In photographs of Chinese leaders taken during the National Day celebrations two weeks ago, former regime leader Jiang Zemin was pictured standing next to current head Hu Jintao, which violates the unspoken rules of Chinese communist hierarchy.
According to Chinese Communist Party (CCP) protocol, one’s standing position should match one’s rank. Jiang holds no current post, yet his presence in the photos is inexplicable, according to observers.
“I think Jiang’s act is very shameless,” said Liu Guohua, vice-president of the Committee to Safeguard American Values, a New York-based monitor of CCP activities.
Jiang took Premier Wen Jiabao’s position, forcing Wen to stand in the next spot. Where Wen stood was equal in rank to Wu Bangguo, chairman of the Standing Committee of the National People’s Congress, who stood on Hu’s other side.
“By sticking himself there, he wants to preserve and remind others of his influence,” he said. “Yet at the same time, the incident reveals that Jiang does not follow rules, not even the CCP’s own rules. His act may have an opposite effect, namely inciting the public to defame him further.”
Jiang left office in 2003, handing the chairmanship to fourth generation leader, Hu.
“He stepped down unwillingly,” said Liu. “Yet he did not have a choice. He smudged the Party’s image quite severely, particularly with his persecuting of Falun Gong.”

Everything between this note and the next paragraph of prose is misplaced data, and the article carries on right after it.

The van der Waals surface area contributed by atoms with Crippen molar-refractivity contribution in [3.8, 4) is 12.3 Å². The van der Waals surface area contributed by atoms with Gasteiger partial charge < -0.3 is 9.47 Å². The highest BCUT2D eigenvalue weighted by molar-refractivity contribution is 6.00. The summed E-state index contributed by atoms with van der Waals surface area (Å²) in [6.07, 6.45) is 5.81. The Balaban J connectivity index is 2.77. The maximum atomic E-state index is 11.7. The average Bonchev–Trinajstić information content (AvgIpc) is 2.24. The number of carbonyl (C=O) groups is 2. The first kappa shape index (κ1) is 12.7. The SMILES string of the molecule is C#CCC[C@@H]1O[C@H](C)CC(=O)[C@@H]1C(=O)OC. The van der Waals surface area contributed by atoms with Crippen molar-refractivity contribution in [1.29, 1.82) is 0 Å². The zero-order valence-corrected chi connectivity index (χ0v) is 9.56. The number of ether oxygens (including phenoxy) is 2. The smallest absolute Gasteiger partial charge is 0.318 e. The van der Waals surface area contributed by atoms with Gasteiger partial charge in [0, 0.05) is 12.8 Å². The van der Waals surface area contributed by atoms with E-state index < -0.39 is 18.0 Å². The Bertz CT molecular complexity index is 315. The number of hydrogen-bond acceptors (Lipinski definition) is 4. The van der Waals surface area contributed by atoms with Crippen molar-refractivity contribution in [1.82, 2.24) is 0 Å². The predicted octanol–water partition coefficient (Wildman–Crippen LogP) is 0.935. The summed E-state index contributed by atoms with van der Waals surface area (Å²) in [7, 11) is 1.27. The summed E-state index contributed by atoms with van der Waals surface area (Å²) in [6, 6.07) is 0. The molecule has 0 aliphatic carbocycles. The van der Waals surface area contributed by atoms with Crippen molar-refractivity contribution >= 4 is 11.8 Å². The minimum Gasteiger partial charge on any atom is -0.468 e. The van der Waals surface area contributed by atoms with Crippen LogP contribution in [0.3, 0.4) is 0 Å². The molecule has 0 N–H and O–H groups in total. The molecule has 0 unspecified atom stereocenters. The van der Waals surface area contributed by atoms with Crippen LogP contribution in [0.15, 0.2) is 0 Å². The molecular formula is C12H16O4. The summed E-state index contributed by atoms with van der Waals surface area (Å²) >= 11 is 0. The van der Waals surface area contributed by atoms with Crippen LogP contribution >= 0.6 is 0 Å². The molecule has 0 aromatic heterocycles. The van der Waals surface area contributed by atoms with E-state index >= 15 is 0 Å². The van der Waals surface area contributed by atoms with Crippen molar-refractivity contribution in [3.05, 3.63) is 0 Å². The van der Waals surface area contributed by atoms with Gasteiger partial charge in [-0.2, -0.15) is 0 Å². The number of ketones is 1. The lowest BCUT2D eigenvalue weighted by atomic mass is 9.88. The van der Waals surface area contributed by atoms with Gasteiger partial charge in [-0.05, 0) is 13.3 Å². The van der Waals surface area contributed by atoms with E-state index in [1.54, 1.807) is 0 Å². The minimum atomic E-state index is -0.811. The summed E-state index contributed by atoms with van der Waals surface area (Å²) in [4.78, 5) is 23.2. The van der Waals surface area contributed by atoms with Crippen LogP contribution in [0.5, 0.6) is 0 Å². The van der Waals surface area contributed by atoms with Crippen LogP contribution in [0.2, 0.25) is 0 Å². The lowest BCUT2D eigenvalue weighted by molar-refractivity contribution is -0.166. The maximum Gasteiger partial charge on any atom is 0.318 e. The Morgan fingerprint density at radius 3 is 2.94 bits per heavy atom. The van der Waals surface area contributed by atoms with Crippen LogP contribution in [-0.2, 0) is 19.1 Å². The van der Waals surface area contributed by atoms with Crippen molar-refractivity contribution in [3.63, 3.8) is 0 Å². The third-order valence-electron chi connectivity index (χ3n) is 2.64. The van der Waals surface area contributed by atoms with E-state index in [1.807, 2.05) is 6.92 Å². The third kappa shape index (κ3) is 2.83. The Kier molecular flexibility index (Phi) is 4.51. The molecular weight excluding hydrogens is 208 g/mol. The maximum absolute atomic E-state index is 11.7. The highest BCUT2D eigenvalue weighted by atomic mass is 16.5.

“Nowadays, Jiang Zemin does not even dare to leave China, since many Western countries have sued him for his human rights violations.”
Jiang retains strong ties to the military even after his official departure.
According to a November 2006 report in Trend magazine, Hu nearly died in an attempted assassination when he secretly visited a navy base in Qingdao, Shangdong Province in May 2006.
The report is difficult to verify, but circumstantial evidence continues to surface supporting the speculation; such as Hu’s removing almost all officials in Qingdao, sacking Deputy Navy General Commander Wang Shouye, and releasing from jail Jiang’s deadly enemy Chen Xitong.
In 2006, on the pretext of fighting corruption, Hu Jintao moved quickly to clean up the Shanghai gang, Jiang’s power group, including arresting Chen Liangyu, the party chief of Shanghai and more than 50 government officials and businessmen. China experts believe the unsuccessful assassination was the cause, and that the incidents revealed the deepening factional war between Hu and Jiang Zemin.
Hu moved again in early 2007, taking advantage of a social security funds embezzlement case in Shanghai to remove Huang Ju, a member on the Standing Committee of the Politburo, spearheading his move directly toward Jiang Zemin, his sons, and Jia Qinglin another politburo standing committee member.
Liu said that even at home, Jiang is detested by Chinese citizens for giving away land to Russia and having affairs with various celebrities. There have even been campaigns where people printed his picture to publicly stomp on it.
“With an unwillingness to disappear from major CCP decisions, Jiang had to appear on Tiananmen Square at such a time to reinforce his influence,” said Liu, “especially with the upcoming 18th National Congress of the Communist Party of China in 2012.”